The movie was a hit, and led to CBS offering Reubens a Saturday morning cartoon series based on his character. The network probably assumed that the character could be easily spun off into any number of adventures like the ones in the movie, where Pee-wee’s search for his stolen bike took him to such locales as the Alamo and beautiful downtown Burbank. In holding out for a live-action series, Reubens instead enlisted the talents of a great many artists and craftsmen to create a sanctuary for Pee-wee, a geek’s paradise (in a Claymation forest landscape) where he and his friends can get away from it all. The place was augmented by a green-faced genie (John Paragon) in a box, a pet pterodactyl, a talking clock (“Clockey”), a talking window (“Mr. Window”), a talking chair (“CHairry”), a talking globe (“Globey”), and, after somebody uncovered him in the second season by rearranging the furniture, a cute-grotesque talking section of the floor, “Floory.” There was also a puppet jazz trio and a family of pint-sized Claymation dinosaurs living in a mouse hole. When not interacting with his friends, Pee-wee would turn to the camera to address the viewers, inviting them to play along with such games as screaming whenever someone on the show said the specially selected “word of the day.” Originally, the show was broadcast early enough in the day that inducing the kids to scream must have drawn the whole household into the drama going down onscreen.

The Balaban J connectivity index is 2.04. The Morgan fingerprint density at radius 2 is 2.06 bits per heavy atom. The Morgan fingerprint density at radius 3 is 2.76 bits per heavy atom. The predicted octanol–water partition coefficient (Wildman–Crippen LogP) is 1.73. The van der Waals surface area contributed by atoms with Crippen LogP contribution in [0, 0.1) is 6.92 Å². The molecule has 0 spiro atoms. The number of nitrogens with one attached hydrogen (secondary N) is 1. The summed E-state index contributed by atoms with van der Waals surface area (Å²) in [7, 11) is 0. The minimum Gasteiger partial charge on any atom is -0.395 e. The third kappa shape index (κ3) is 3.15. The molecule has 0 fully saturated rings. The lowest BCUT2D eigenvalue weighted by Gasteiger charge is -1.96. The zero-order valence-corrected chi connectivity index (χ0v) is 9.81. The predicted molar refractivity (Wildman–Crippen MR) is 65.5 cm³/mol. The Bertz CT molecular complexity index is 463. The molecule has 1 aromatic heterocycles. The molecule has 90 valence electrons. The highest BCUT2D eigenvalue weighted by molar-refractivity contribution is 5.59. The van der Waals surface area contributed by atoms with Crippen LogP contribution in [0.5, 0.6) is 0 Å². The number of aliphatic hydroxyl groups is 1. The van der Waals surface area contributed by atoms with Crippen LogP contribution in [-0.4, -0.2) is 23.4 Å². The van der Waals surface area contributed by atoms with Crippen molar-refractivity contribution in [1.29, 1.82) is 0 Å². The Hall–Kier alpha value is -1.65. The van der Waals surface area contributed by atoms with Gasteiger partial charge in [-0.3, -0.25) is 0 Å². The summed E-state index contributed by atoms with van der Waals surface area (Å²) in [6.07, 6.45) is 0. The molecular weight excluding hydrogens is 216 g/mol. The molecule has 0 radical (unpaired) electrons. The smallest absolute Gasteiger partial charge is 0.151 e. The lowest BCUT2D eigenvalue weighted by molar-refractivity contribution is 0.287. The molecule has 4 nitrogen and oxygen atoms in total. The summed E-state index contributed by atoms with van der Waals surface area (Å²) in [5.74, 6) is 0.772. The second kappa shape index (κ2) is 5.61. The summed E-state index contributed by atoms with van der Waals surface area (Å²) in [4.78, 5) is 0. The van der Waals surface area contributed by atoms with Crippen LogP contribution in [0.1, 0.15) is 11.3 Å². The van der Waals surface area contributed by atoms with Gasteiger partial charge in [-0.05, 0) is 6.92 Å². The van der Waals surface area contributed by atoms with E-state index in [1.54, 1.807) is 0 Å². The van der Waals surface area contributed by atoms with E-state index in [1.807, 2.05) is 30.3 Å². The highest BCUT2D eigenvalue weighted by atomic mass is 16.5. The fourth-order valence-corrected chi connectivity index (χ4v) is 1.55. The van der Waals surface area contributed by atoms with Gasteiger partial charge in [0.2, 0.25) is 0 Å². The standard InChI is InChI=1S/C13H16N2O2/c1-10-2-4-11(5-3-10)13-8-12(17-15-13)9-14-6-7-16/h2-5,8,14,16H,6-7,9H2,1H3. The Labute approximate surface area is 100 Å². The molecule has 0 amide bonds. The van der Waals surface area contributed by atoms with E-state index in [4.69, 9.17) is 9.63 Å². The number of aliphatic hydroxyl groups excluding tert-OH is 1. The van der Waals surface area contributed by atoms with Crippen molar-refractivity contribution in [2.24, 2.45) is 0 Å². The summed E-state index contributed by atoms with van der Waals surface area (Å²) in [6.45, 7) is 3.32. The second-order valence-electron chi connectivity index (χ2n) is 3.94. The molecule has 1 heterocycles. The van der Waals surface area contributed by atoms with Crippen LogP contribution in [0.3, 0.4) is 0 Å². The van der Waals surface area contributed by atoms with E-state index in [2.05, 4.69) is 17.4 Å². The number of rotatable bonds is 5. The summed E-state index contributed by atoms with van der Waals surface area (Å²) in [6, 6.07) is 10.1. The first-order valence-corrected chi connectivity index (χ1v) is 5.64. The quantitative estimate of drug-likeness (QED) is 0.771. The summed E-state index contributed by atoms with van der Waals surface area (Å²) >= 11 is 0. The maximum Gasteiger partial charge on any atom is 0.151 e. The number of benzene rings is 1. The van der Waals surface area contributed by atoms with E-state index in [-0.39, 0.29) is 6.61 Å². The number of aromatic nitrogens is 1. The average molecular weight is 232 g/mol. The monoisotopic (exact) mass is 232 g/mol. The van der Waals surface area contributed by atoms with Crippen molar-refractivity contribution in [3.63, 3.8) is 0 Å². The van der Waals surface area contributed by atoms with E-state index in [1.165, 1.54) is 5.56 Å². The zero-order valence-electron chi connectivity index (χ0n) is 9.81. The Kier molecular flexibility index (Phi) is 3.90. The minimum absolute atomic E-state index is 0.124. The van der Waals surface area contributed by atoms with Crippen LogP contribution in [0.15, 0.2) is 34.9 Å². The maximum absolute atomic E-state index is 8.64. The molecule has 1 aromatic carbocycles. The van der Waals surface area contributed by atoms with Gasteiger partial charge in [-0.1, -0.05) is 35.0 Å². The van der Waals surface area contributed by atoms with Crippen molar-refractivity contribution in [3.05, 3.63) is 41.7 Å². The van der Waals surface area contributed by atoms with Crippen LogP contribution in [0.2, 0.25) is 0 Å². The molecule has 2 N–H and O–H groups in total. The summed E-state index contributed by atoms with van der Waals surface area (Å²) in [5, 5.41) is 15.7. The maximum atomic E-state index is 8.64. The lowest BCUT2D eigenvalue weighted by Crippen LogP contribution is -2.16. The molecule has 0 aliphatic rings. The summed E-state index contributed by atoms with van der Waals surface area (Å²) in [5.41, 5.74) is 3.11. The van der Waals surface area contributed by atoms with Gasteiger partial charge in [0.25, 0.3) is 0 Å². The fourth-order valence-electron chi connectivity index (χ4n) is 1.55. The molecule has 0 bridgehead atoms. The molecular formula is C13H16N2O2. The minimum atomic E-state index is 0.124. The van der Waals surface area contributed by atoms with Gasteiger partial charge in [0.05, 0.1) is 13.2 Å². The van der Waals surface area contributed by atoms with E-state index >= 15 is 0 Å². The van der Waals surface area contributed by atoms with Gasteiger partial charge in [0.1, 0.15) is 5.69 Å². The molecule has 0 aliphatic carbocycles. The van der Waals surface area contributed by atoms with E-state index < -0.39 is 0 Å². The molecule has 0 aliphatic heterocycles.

A CBS executive called upon to account for the stranger elements of the show would have likely explained that it was a kids’ show that made fun of kids’ shows. It’s a time-tested category that encompasses the minor Boomer hero Soupy Sales and Uncle Floyd, whose series on a New York UHS station made him a punkers’ mascot, as well as such lesser-known curios as the mid-‘70s series Uncle Croc’s Block, in which Charles Nelson Reilly, in a crocodile costume, got into arguments on-camera with his “director” (Jonathan Harris) about not being taken seriously as an artist. But if the original Pee-wee Herman Show was a snarky, mildly raunchy deconstruction job on “classic” ‘50s children’s TV, Pee-wee’s Playhouse is, for all its Downtown Pop Art set dressing, a genuinely good-hearted celebration of the creativity that’s fueled by play and a childlike imagination.